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The Process

So, you’ve noticed that you are dealing with a pesky excess of water around your home or land? Getting it to run off in the way that you want is a nightmare? Well, know that you aren’t alone. Water can be a bit of a headache when trying to prevent it from eroding your foundations or soil. That is why Choice French drains are among the most popular methods for controlling water.

French drains are simple yet elegant underground water drainage systems that farmers and builders have trusted for generations. If you are in the market for one yourself, but don’t want to pay the hefty installation price, here’s how you can build your own.

The Supplies You Will Need to Complete this Task

A French drain is comprised of only a few simple pieces: 4″ plastic drain piping (perforated), a trench, landscape fabrics, and washed gravel for drainage. The most difficult part is going to be the process of digging the trench itself. For this, you can either choose to it by hand with a shovel, or by machine with a trench digging machine.

Trench digging machines can be expensive to rent or buy but make the process much faster and easier. Once you make that choice, you will have to decide on what type of piping you want. PVC piping needs to be cut, angled, and sealed together to get the exact shape and angles that you need, but it is almost impossible to break or collapse. Flexible drainpipe will be cheaper and easier to maneuver but can be damaged by drain snakes if they ever need to be unclogged.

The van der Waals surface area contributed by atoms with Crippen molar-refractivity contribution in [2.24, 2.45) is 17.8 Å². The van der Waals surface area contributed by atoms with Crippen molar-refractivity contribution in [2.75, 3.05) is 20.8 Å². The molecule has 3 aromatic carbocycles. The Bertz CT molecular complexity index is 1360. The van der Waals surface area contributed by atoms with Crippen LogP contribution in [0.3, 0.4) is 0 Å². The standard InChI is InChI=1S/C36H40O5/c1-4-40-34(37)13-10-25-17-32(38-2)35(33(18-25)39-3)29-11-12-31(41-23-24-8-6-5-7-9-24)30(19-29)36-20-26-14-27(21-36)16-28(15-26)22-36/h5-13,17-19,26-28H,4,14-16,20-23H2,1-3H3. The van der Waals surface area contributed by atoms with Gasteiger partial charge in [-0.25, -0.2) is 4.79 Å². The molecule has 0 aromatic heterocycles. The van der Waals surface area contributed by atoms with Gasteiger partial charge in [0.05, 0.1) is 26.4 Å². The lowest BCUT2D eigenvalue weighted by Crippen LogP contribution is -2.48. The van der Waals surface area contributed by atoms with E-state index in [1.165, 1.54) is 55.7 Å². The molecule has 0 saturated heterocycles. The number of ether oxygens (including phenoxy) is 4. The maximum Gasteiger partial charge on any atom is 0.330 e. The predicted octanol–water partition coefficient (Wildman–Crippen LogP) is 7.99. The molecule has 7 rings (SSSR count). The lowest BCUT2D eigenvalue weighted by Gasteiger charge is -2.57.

The Building Process

  • The first step is to always call 811. This is a hotline that will be able to tell you if your area if free of any water or power lines before you dig.
  • Next, you want to plan and dig your trench system. The trenches should be at least 12-inches wide, and 18-24-inches deep. This can be done with a shovel, or with a machine. Remember to provide a 1-inch slope for every 8-feet of length of the trench.
  • Next you want to line the trench with your landscape fabric. The lining should be wide enough to extend at least 1-foot beyond the edges of the trench on top, pin the edges down with nails or spikes.
  • Now add at least 2-3-inches of gravel at the bottom of your trench on top of the fabric lining.
  • Lay the drainpipe on the gravel, making sure that the perforated drain holes are facing down.
  • Fill in the trench with the rest of the gravel, making sure to stop 2-3-inches from the top of the trench.
  • Fold the landscape fabric edges on top of the gravel, and cover with packed soil. Follow up with reseeding the grass so the French drain ditch seamlessly blends with your lawn.

Final Thoughts

Building a French drain is rather simple, as you can see. However, despite the simple process, it still requires a hefty amount of work to make sure it is done correctly. Always take the time to pre-plan every aspect of the job before starting. There is nothing worse than getting halfway in and realizing you have forgotten a component or made a grave error. With a bit of time, patience, and hard work, you too can have a great French drainage system around your home or property!

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